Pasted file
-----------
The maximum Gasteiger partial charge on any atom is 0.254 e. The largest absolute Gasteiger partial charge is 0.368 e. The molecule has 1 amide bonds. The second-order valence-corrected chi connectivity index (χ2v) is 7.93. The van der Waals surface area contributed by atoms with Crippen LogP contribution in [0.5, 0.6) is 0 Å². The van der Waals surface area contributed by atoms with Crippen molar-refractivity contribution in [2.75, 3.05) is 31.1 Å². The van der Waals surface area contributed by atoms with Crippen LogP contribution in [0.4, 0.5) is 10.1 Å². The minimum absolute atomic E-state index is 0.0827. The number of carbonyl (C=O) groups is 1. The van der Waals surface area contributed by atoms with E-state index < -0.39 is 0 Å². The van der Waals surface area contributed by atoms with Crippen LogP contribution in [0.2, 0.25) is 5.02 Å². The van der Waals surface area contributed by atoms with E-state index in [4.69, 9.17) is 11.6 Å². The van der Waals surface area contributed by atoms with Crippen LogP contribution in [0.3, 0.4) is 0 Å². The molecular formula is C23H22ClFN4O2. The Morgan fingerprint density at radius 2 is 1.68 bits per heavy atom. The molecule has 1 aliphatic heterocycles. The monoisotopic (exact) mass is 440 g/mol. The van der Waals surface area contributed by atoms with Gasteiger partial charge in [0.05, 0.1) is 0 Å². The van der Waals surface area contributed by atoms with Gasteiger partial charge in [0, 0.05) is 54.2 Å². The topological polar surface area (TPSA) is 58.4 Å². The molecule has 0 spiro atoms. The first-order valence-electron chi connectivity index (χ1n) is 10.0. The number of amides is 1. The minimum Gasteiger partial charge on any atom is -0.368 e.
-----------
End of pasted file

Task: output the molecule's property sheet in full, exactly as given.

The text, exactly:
The maximum Gasteiger partial charge on any atom is 0.254 e. The largest absolute Gasteiger partial charge is 0.368 e. The molecule has 1 amide bonds. The second-order valence-corrected chi connectivity index (χ2v) is 7.93. The van der Waals surface area contributed by atoms with Crippen LogP contribution in [0.5, 0.6) is 0 Å². The van der Waals surface area contributed by atoms with Crippen molar-refractivity contribution in [2.75, 3.05) is 31.1 Å². The van der Waals surface area contributed by atoms with Crippen LogP contribution in [0.4, 0.5) is 10.1 Å². The minimum absolute atomic E-state index is 0.0827. The number of carbonyl (C=O) groups is 1. The van der Waals surface area contributed by atoms with E-state index < -0.39 is 0 Å². The van der Waals surface area contributed by atoms with Crippen LogP contribution in [0.2, 0.25) is 5.02 Å². The van der Waals surface area contributed by atoms with E-state index in [4.69, 9.17) is 11.6 Å². The van der Waals surface area contributed by atoms with Crippen LogP contribution in [0.3, 0.4) is 0 Å². The molecular formula is C23H22ClFN4O2. The Morgan fingerprint density at radius 2 is 1.68 bits per heavy atom. The molecule has 1 aliphatic heterocycles. The monoisotopic (exact) mass is 440 g/mol. The van der Waals surface area contributed by atoms with Gasteiger partial charge in [0.05, 0.1) is 0 Å². The van der Waals surface area contributed by atoms with Gasteiger partial charge in [0, 0.05) is 54.2 Å². The topological polar surface area (TPSA) is 58.4 Å². The molecule has 0 spiro atoms. The first-order valence-electron chi connectivity index (χ1n) is 10.0. The number of amides is 1. The minimum Gasteiger partial charge on any atom is -0.368 e.